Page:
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The Andalucia Bird Society  |  ABS Birding forum  |  General Information Wanted  |  Topic: La Janda - When The Rains Stop, The Raptors Fly « previous next »
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Author Topic: La Janda - When The Rains Stop, The Raptors Fly  (Read 3874 times)
Stephen
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« on: December 11, 2008, 06:09:45 pm »

Tuesday 9th Dec. 2008.
We had another few days of rain and by winter standards and saw some unusually prolonged torrential downpours. Birds of prey, needless to say have an urgency and huge desire to get up into the clear sunny air, look for things to kill and eat is at its greatest after such long periods of fasting and sheltering.
Hunger motivates and drives all living creatures and you can be assured that aerial activity by raptors is no different and needs no explanation. It's always at its best after a few days rain has past and typically a high pressure system kicks in and sits over the Iberian peninsula.
During winter we have good numbers of Bonelli's Eagles hunting in SW Iberia. Most of these will be juvenile birds, 'learning by doing' throughout the vast agricultural areas like La Janda and beyond. This is my home patch and where I have managed to get some good photographs of such special eagles. Although persecuted for generations, there is now much more information and awareness about the role birds of prey play in an essential part of the food chain, even although they are at the top!

In helping to maintain the balance of nature, birds of prey play an essential part in this process and have been proven to be extremely sensitive to many forms of environmental change including chemical pollution, which can provide an early warning for humans. This makes them excellent subjects to study for understanding ecological processes and environmental health.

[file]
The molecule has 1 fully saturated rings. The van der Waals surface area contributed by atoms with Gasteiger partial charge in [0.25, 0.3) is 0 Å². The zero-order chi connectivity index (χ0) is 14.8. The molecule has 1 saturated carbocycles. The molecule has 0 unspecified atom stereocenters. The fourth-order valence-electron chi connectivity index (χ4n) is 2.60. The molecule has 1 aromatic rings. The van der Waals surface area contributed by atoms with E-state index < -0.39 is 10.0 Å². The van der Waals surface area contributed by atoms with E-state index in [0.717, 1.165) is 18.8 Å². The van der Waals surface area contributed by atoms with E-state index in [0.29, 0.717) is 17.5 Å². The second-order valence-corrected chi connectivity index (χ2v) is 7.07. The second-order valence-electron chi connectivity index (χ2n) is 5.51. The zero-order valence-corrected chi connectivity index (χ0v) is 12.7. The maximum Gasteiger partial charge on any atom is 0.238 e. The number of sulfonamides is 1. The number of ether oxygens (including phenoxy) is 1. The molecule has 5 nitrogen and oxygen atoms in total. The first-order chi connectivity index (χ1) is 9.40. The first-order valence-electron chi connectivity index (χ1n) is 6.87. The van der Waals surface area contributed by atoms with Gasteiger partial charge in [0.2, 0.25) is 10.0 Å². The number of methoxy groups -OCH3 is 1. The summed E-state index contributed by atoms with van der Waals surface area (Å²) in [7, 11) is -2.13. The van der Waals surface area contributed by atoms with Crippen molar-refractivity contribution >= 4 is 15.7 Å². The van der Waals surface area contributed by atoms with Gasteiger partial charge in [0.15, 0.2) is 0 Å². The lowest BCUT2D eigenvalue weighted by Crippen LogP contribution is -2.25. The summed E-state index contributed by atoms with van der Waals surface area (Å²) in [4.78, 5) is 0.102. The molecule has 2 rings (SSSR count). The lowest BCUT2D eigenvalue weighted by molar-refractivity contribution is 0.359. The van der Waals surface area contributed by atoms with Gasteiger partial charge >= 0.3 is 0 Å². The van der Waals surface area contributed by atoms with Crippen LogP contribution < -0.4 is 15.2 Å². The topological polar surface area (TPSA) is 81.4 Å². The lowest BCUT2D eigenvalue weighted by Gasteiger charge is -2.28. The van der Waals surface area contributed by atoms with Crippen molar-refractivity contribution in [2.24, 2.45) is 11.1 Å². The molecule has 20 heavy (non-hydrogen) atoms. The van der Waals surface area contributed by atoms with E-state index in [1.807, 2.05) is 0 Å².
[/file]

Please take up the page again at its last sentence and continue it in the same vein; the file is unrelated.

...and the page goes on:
To take the Bonelli's Eagles as a bird that I have had a personal interest in for seven years, I see a slight increas in the wintering numbers. This could be due to various factors including climate change, less pesticides, and an acceptance from land owners, that losses of Red-legged Partidges, various duck species and the odd Norther Blad Ibis are in fact inevitable and completely natural. The number of people actively out in the field birding has also increased, so blatant incidents of poisoning has reduced and the Guardia Civil's nature branch, called Seprona, have been much more active in the last few years in bringing prosecutions for such illegal incidents, especially with Eagles.
Smaller raptor or birds of prey like Buzzards, Harriers and Kestrels actually reduce the number of rodents or large insects that reduce crops yields. In central Europe Common Buzzards are greatly encouraged to feed amongst the fields in the countryside and local farmers erect 'T' shaped poles for them to sit on and watch for rodent activity - in fact the German name for the Common Buzzard is the Mouse Buzzard (Mäusebussard) and also the same in Spanish (Ratonero común).
The increase in Common Buzzards in the UK it testament to increased awareness by the bird-loving public and education of those previously from the old school of 'If it's as big as a crow, shoot it!" Certainly the principle reason for the Hen Harrier's continued absence from vast swathes of northern England is illegal killing. More people in the UK should be watching those who are blatently active in this wanton destruction. Photograph them and report incidents to the Police!